Tenofovir and emtricitabine are available in 3 single-tablet regimens in addition to the fixed-dose combination of the 2 NRTIs. This combination is well tolerated but, as outlined in the previous recommendations, long-term use of tenofovir is associated with increased risk of kidney injury, which is accentuated by concomitant use of boosted PIs and is typically but not always reversible with discontinuation if detected early.61 Patients should be monitored regularly for glomerular and tubular injury. Although most ART regimens are associated with an early and nonprogressive decrease in bone mineral density (BMD), this decrease is more pronounced with tenofovir. Long-term efficacy and safety data have continued to accumulate for emtricitabine, and no new or unexpected adverse events have been reported.
Twice-daily fixed-dose combination zidovudine/lamivudine may be considered for the individual who is unable to receive abacavir or tenofovir for tolerability or safety reasons and for whom an NRTI is considered necessary.
Dolutegravir once daily, elvitegravir with cobicistat once daily, and raltegravir twice daily are potent antiretroviral drugs that are well tolerated in combination with NRTIs. Compared with NNRTI-based or boosted PI-based regimens, these agents have consistently shown higher rates of viral suppression, which in several studies reached statistical superiority.37,44,62 The drugs are discussed in alphabetic order.
Dolutegravir is a once-daily INSTI that does not require pharmacological boosting and has similar activity and safety to raltegravir when combined with tenofovir/emtricitabine or abacavir/lamivudine.38,39 Dolutegravir plus abacavir/lamivudine was superior to the fixed-dose combination of efavirenz/tenofovir/emtricitabine with the difference driven by nonvirologic end points.37,63 Dolutegravir was superior to ritonavir-boosted darunavir in an open-label study when combined with either recommended NRTI combination.45 Dolutegravir appears to have a higher barrier to resistance than raltegravir or elvitegravir. Resistance to INSTIs has not yet been reported in trials of dolutegravir in treatment-naive individuals. A fixed-dose combination with abacavir/lamivudine is expected to be available in the near future.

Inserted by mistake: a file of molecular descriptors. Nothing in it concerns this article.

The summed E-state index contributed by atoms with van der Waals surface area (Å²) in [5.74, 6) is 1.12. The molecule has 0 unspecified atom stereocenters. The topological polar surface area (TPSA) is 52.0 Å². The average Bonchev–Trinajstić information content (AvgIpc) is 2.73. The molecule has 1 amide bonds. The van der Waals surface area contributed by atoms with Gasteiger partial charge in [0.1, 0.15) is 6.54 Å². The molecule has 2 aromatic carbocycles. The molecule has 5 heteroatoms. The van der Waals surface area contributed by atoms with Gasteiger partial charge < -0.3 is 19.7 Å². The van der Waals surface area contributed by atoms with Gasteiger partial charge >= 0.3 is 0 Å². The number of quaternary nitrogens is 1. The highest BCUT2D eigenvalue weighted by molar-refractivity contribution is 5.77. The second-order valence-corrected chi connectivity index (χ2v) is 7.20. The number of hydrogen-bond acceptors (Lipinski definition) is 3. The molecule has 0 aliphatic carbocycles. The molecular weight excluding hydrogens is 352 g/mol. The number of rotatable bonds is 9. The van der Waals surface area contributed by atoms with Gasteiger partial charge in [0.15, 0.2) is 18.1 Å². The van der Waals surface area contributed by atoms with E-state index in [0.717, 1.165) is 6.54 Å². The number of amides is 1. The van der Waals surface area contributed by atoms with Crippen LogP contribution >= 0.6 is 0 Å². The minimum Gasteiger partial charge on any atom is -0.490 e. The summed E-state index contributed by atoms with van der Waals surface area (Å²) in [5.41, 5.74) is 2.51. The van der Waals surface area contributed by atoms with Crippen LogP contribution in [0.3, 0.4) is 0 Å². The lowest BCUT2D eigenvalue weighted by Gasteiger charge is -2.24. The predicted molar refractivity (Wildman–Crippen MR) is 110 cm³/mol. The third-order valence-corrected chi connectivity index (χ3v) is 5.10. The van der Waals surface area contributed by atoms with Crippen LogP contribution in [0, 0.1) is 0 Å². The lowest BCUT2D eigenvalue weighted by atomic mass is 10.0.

Elvitegravir has only been studied as initial therapy in a fixed-dose combination with cobicistat/tenofovir/emtricitabine, which has comparable efficacy with efavirenz-based and ritonavir-boosted atazanavir–based therapies over 3 years,40- 43 with similar rates of resistance as raltegravir and 2 NRTIs. Variants of HIV resistant to raltegravir or elvitegravir should be considered cross-resistant. Cobicistat, a pharmacokinetic booster with no antiretroviral activity, has drug interactions similar to ritonavir. Cobicistat causes a reversible small increase in serum creatinine level because it inhibits tubular creatinine secretion, but does not affect glomerular filtration.64 Other drugs, including dolutegravir, rilpivirine, and ritonavir, also decrease tubular creatinine secretion.
Raltegravir has durable efficacy, superior to efavirenz at 4 years and 5 years,62 with similar overall rates of resistance as those observed with efavirenz-based therapy. Over 96 weeks, twice-daily raltegravir was superior to once-daily ritonavir-boosted darunavir and ritonavir-boosted atazanavir when each third agent was combined with once-daily tenofovir/emtricitabine.44
Efavirenz and rilpivirine are each available as a single pill for once-daily use and are available in fixed-dose combinations with tenofovir and emtricitabine.
Efavirenz has long-term efficacy and safety data but is inferior to some INSTI-based regimens,37,62 predominantly because of tolerability. The more recent blinded trials show that the early central nervous system adverse effects of efavirenz37,42 may persist longer than initially thought. An analysis of patients randomized to efavirenz-containing vs non–efavirenz-containing regimens found a 2.3-fold increased risk of suicidality (suicidal ideation, suicide attempt, or completed suicide) with efavirenz.65 However, an analysis of spontaneous adverse event reports to the US Food and Drug Administration did not show a strong signal for an association between efavirenz use and suicidality.66
Rilpivirine in a fixed-dose combination with tenofovir/emtricitabine is recommended for individuals with pretreatment plasma HIV-1 RNA levels of less than 100 000 copies/mL.50,51 Risk of NRTI- and NNRTI-class resistance with virologic failure is greater with failure of rilpivirine-based than with efavirenz-based therapy, and rilpivirine-resistant variants are likely to be cross-resistant to all available NNRTIs.67
Rilpivirine with abacavir/lamivudine is an alternative regimen. A 400-mg dose of efavirenz may have reduced adverse effects with similar efficacy.68 Nevirapine-based ART remains an alternative if baseline CD4 cell count criteria are met.1